Off the Page

A blog on Canadian writing, reading, and everything in between

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Book Cover Butterfly

Ottawa Writing: Light and Dark, Sepia Toned and Noir

By [Kerry Clare]

A recommended reading list by John Delacourt, whose latest book is Butterfly

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Book Cover Notes Towards Recovery

Louise Ells: Short Story Stunners

By [Kerry Clare]

Collections that inspired her as she wrote her debut, Notes Towards Recovery

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Book Cover What's My Superhero

Notes From a Children's Librarian: Books on Health and Wellness

By [Kerry Clare]

Books that focus on self-awareness—understanding personal strengths, recognizing sources of stress, making decisions, …

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Book Cover A Joy to be Hidden

Ariela Freedman: Jewish Canadian Fiction

By [Kerry Clare]

A recommended reading list by the award-winning author of the new novel A Joy To Be Hidden

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Book Cover The Mystery of Black Hollow Lane

Awesome Girls in Middle-Grade Fiction

By [Kerry Clare]

A recommended reading list by Julia Nobel, whose novel is The Mystery of Black Hollow Lane

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Book Cover Fierce

25 Books for International Women's Day

By [Kerry Clare]

Books on women's history, suffrage, reproductive experiences, memoir, menstrual cycles, athletics, and so much more—in …

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Book Cover the Migration

Helen Marshall: Weird Fiction

By [Kerry Clare]

"Weird fiction zigzags across the boundaries between horror and fantasy, sometimes chilling, sometimes beautiful, but al …

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The Chat with Ian Williams

The Chat with Ian Williams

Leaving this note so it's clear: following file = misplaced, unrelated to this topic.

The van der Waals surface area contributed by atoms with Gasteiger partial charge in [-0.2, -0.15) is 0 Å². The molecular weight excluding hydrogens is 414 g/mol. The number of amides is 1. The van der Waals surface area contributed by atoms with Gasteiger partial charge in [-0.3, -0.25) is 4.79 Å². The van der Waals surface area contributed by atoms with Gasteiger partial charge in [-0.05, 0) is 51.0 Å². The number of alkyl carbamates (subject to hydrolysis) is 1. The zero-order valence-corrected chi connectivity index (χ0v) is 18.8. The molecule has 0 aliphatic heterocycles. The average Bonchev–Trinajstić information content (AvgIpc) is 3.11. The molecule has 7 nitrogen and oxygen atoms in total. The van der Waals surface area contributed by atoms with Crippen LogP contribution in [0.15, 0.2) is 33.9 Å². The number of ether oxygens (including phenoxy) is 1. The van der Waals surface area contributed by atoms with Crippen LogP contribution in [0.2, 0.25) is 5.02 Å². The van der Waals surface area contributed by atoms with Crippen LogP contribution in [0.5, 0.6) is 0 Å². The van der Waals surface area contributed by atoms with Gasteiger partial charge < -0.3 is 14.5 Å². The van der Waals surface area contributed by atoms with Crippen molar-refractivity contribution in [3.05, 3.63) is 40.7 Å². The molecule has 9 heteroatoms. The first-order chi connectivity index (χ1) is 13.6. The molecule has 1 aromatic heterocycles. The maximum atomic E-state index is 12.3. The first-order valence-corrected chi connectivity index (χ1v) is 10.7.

By [Trevor Corkum]

Reproduction, the debut novel by Ian Williams, is a stunner. By any measure. Structurally daring, emotionally profound, …

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Logo 1000 Islands Writers Festival

Your 2019 Spring Festival Guide

By [Kerry Clare]

Across the country, organizers and volunteers-extraordinaire are programming epic celebrations of books and the amazing …

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What is a Canadian Bookshelf?


Whether a tower of milk-crates, a high-end built-in unit, or a couple of two-by-fours propped up with bricks, the Canadian bookshelf is a various thing. It contains all the CanLit you studied in school, Fifth Business and The Stone Angel. Or else it’s stocked by nonfiction fiends who can’t get enough of Malcolm Gladwell, the Franklin Expedition, or Peter C. Newman political biographies. It holds innovative and challenging works by independent presses like Coach House, Gaspereau or Biblioasis, as well as novels written by women called Margaret, or by Pierre Berton or Farley Mowat.

There is young adult fiction with adult appeal, from Anne of Green Gables to Susan Juby. Or children’s books written by Robert Munsch, Sheree Fitch, Marie-Louise Gay and Marthe Jocelyn. Short story collections by Mavis Gallant, Alice Munro, Alexander MacLeod, Zsuzsi Gartner and Sarah Selecky. Cookbooks, craft books and books about Canadian wine. It’s got graphic novels by Mariko and Jillian Tamaki, or anything by Drawn & Quarterly. Not to mention Margaret Atwood’s Survival and Noah Richler’s This is My Country, What is Yours? Marshall McLuhan and Northrop Frye. Or Joy Fielding and Kelley Armstrong.

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Books to discover: The 2011 Atlantic Book Awards

tagged : features

Atlantic Canada shone a light on itself in 2010, with a great many acclaimed Canadian books coming from the region. These successes and others were recognized on May 19 at the 2011 Atlantic Book Awards in Dartmouth NS, where Kathleen Winter won the prestigious Thomas Head Raddall Atlantic Fiction Prize for her novel Annabel.

Winter’s fellow Giller nominees Alexander MacLeod and Johanna Skibsrud were also recognized, MacLeod receiving the Margaret John Savage First Book Award for Light Lifting and Skibsrud taking the Atlantic Independent Booksellers Choice Award for The Sentimentalists.